13.4 Insights from and interactions with private, local and non-governmental initiatives
This section addresses voluntary actions taken by sub-national governments, corporations, NGO’s and others that are independent of national government programs or policies. See Box 13.9. Note that in contrast, section 13.2 addresses voluntary agreements between national governments and private parties.
13.4.1 Sub-national initiatives
Local, state, provincial or regional governments have developed GHG policies and programmes that are either synergistic with national policies or are independent of these policies. Several reasons are given in the literature as to why sub-national entities undertake independent policies on GHGs or other environmental issues. Oates (2001) and Vogel et al. (2005) highlight the influence that State governments in the USA have had on national policy by experimenting with innovative initiatives. Rabe (2004) argues that some US states have enacted GHG policies to create incentives for new emission reduction technologies or to facilitate the recognition of emission reductions by companies in the event of future national regulations. Regional or local GHG reductions may also be motivated by the desire to achieve additional environmental co-benefits, such as reductions in air pollution.
On the other hand, sub-national actions to address climate change may be viewed as a ‘free rider’ problem because non-participating regions may benefit from the actions of the participating areas without paying the costs (Kousky and Schneider, 2003). Regional or local initiatives may also cause ‘leakage’ if mandatory requirements in one jurisdiction cause a shift in economic activity and emissions to other jurisdictions without mandatory requirements (Kruger, 2006).
Sub-national governments in the USA and Australia, two countries that are not Parties to the Kyoto Protocol, have been among the most active on GHG policy, with a number of US states having adopted or proposed a variety of programmes to address GHGs, including renewable energy portfolio standards, energy efficiency programmes, automobile emissions standards and emissions registries. Perhaps the most notable examples of such an initiative are those of eight states in north-eastern and mid-Atlantic USA announcing their intent to adopt a regional cap-and-trade programme, known as the Regional Greenhouse Gas Initiative (RGGI); three western states – California, Washington and Oregon – may explore a similar initiative (McKinstry, 2004; Peterson, 2004; Pew Center, 2004; Rabe, 2004). Australian states have developed a broad array of programmes to reduce, sequester or measure GHG emissions (see http://www.epa.qld.gov.au/environmental_management/sustainability/greenhouse/greenhouse_policy/other_states_and_territories/). For example, the Australian state of Victoria has adopted a series of programmes to support renewable energy projects and the development of a ‘green power’ market (Northrop, 2004), while that of New South Wales has developed a credit-based emissions trading scheme for electricity retailers, generators and some electricity users. (Fowler, 2004; Baron and Philibert, 2005; MacGill, et al., 2006). Finally, the Australian states have announced their intention to explore the development of a multi-jurisdictional emissions trading system (see http://www.cabinet. nsw.gov. au/ greenhouse/report.pdf).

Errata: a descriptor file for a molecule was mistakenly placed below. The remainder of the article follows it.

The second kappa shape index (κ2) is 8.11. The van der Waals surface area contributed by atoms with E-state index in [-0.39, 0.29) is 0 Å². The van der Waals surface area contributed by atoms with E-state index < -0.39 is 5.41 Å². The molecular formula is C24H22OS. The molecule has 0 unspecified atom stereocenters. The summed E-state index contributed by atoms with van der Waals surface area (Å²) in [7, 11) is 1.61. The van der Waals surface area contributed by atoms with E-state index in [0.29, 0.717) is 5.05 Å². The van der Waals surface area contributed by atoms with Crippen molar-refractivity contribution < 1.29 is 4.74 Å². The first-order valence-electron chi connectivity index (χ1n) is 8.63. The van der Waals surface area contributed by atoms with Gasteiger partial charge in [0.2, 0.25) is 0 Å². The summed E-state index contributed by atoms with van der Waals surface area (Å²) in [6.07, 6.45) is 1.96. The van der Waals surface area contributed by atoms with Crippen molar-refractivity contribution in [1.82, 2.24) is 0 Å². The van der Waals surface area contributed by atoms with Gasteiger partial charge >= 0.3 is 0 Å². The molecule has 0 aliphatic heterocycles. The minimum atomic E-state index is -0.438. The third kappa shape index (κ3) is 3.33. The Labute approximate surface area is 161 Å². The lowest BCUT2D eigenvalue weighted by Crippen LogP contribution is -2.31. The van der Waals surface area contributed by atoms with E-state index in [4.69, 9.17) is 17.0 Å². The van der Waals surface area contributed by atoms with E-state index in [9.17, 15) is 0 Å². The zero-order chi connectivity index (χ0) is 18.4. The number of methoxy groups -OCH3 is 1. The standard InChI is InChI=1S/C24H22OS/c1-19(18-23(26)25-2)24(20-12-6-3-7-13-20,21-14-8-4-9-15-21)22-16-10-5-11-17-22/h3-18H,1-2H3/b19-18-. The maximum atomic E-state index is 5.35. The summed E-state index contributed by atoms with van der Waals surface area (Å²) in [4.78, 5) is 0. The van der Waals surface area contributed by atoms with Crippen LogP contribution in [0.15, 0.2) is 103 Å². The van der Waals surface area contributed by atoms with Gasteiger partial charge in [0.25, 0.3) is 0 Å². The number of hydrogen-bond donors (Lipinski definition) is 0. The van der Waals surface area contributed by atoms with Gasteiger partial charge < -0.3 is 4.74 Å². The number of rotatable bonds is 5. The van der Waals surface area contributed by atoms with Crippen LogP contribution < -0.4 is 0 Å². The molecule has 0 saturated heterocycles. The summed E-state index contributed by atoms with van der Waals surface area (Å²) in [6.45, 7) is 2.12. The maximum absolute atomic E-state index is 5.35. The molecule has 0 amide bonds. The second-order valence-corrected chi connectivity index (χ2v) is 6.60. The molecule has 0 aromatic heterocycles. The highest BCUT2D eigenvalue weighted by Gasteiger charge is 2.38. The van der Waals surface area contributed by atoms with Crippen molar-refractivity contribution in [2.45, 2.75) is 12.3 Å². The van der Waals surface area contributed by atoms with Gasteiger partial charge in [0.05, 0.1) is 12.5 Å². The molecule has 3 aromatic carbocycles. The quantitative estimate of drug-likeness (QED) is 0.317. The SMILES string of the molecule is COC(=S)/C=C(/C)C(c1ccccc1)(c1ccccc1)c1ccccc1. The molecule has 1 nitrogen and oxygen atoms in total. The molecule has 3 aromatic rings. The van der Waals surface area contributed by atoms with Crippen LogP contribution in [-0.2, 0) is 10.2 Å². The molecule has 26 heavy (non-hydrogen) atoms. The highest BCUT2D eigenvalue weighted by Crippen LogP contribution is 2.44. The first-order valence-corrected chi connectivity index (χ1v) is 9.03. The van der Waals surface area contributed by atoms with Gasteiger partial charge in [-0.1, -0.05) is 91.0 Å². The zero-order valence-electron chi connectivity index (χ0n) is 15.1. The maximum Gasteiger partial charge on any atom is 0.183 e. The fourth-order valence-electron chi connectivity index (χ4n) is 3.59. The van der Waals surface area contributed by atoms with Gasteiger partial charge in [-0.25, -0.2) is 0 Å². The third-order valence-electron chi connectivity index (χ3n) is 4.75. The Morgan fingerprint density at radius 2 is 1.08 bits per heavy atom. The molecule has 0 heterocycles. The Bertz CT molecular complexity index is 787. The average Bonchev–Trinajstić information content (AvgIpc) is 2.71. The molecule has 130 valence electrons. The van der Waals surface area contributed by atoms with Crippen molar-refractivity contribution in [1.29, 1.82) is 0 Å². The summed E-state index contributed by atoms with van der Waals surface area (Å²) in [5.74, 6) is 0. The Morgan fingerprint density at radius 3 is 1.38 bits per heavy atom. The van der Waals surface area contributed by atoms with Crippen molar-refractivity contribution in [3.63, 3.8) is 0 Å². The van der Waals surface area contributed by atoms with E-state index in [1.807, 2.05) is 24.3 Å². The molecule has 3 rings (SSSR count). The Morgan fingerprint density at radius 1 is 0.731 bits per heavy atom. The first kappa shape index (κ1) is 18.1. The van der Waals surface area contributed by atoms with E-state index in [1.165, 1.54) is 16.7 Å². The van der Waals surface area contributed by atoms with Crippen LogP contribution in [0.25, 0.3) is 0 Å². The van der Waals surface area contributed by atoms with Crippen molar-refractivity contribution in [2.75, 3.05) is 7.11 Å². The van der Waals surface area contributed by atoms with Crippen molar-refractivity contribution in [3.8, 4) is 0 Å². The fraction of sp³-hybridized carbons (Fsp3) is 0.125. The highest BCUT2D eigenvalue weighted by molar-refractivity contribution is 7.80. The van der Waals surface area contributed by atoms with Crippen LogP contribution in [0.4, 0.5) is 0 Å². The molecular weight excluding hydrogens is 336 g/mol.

Northrop (2004) reports that more than 600 cities worldwide have participated in programmes to implement measures aimed at reducing local GHG emissions. These include cities in developing countries. In total, 18 cities in South America, 12 cities in South Africa and 17 cities in India are becoming more active in developing environmental measures at the local level. Kousky and Schneider (2003) find that cities have primarily adopted GHG policies with co-benefits, including more efficient energy use. Fleming and Webber (2004) describe a variety of GHG measurement and energy efficiency measures undertaken at the regional and local level in the UK, and Pizer and Tamura (2004) summarize measures undertaken by the Tokyo city government to reduce GHGs and control the ‘heat island’ effect. These types of initiatives may influence sub-national and national government policies and serve as incubators for new approaches to achieve GHG emission reductions.